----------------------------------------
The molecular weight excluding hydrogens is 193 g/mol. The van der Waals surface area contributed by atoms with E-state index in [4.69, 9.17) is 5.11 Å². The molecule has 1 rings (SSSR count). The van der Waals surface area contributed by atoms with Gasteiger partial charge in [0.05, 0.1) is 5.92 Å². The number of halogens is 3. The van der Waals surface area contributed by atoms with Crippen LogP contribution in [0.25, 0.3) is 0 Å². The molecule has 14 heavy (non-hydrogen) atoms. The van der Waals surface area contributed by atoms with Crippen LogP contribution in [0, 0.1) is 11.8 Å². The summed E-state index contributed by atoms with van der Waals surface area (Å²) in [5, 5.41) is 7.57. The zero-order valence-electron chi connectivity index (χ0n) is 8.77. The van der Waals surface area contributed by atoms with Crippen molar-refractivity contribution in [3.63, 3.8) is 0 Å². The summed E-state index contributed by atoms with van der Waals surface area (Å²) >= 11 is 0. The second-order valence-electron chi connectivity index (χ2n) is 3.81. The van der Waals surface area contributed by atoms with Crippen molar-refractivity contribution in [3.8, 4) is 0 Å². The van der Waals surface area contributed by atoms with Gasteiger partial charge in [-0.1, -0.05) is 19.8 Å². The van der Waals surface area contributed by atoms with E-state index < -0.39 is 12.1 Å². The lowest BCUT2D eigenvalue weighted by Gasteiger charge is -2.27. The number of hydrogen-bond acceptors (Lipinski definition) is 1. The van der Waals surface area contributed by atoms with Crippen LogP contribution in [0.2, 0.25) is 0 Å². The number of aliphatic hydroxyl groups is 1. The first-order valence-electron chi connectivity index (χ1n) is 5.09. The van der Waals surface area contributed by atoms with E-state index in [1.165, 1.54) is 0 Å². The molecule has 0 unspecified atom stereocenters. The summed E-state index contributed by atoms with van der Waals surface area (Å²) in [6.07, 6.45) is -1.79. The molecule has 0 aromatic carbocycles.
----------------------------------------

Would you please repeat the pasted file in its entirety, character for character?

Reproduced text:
The molecular weight excluding hydrogens is 193 g/mol. The van der Waals surface area contributed by atoms with E-state index in [4.69, 9.17) is 5.11 Å². The molecule has 1 rings (SSSR count). The van der Waals surface area contributed by atoms with Gasteiger partial charge in [0.05, 0.1) is 5.92 Å². The number of halogens is 3. The van der Waals surface area contributed by atoms with Crippen LogP contribution in [0.25, 0.3) is 0 Å². The molecule has 14 heavy (non-hydrogen) atoms. The van der Waals surface area contributed by atoms with Crippen LogP contribution in [0, 0.1) is 11.8 Å². The summed E-state index contributed by atoms with van der Waals surface area (Å²) in [5, 5.41) is 7.57. The zero-order valence-electron chi connectivity index (χ0n) is 8.77. The van der Waals surface area contributed by atoms with Crippen molar-refractivity contribution in [3.63, 3.8) is 0 Å². The summed E-state index contributed by atoms with van der Waals surface area (Å²) >= 11 is 0. The second-order valence-electron chi connectivity index (χ2n) is 3.81. The van der Waals surface area contributed by atoms with Crippen molar-refractivity contribution in [3.8, 4) is 0 Å². The van der Waals surface area contributed by atoms with Gasteiger partial charge in [-0.1, -0.05) is 19.8 Å². The van der Waals surface area contributed by atoms with E-state index < -0.39 is 12.1 Å². The lowest BCUT2D eigenvalue weighted by Gasteiger charge is -2.27. The number of hydrogen-bond acceptors (Lipinski definition) is 1. The van der Waals surface area contributed by atoms with Crippen LogP contribution in [0.2, 0.25) is 0 Å². The number of aliphatic hydroxyl groups is 1. The first-order valence-electron chi connectivity index (χ1n) is 5.09. The van der Waals surface area contributed by atoms with E-state index in [1.165, 1.54) is 0 Å². The molecule has 0 unspecified atom stereocenters. The summed E-state index contributed by atoms with van der Waals surface area (Å²) in [6.07, 6.45) is -1.79. The molecule has 0 aromatic carbocycles.